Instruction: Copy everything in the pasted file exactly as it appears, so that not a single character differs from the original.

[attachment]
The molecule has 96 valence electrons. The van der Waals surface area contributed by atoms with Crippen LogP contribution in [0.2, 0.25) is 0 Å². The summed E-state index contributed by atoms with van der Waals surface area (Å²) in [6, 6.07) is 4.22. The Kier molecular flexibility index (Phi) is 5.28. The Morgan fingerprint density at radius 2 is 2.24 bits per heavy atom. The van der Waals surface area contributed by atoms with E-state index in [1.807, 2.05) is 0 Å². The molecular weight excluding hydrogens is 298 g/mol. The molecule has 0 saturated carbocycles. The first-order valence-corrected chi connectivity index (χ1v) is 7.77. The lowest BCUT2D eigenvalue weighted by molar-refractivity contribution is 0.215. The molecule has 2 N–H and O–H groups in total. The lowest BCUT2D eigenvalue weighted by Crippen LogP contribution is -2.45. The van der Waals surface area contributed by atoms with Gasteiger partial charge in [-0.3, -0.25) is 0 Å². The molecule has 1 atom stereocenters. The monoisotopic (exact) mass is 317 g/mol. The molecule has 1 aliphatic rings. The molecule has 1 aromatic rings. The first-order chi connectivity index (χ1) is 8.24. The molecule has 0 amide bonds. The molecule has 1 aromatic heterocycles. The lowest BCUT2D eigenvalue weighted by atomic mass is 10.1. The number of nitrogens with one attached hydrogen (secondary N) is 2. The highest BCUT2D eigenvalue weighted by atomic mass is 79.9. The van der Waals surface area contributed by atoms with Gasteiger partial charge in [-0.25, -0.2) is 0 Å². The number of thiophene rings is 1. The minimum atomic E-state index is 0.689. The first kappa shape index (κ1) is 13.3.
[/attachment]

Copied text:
The molecule has 96 valence electrons. The van der Waals surface area contributed by atoms with Crippen LogP contribution in [0.2, 0.25) is 0 Å². The summed E-state index contributed by atoms with van der Waals surface area (Å²) in [6, 6.07) is 4.22. The Kier molecular flexibility index (Phi) is 5.28. The Morgan fingerprint density at radius 2 is 2.24 bits per heavy atom. The van der Waals surface area contributed by atoms with E-state index in [1.807, 2.05) is 0 Å². The molecular weight excluding hydrogens is 298 g/mol. The molecule has 0 saturated carbocycles. The first-order valence-corrected chi connectivity index (χ1v) is 7.77. The lowest BCUT2D eigenvalue weighted by molar-refractivity contribution is 0.215. The molecule has 2 N–H and O–H groups in total. The lowest BCUT2D eigenvalue weighted by Crippen LogP contribution is -2.45. The van der Waals surface area contributed by atoms with Gasteiger partial charge in [-0.3, -0.25) is 0 Å². The molecule has 1 atom stereocenters. The monoisotopic (exact) mass is 317 g/mol. The molecule has 1 aliphatic rings. The molecule has 1 aromatic rings. The first-order chi connectivity index (χ1) is 8.24. The molecule has 0 amide bonds. The molecule has 1 aromatic heterocycles. The lowest BCUT2D eigenvalue weighted by atomic mass is 10.1. The number of nitrogens with one attached hydrogen (secondary N) is 2. The highest BCUT2D eigenvalue weighted by atomic mass is 79.9. The van der Waals surface area contributed by atoms with Gasteiger partial charge in [-0.25, -0.2) is 0 Å². The number of thiophene rings is 1. The minimum atomic E-state index is 0.689. The first kappa shape index (κ1) is 13.3.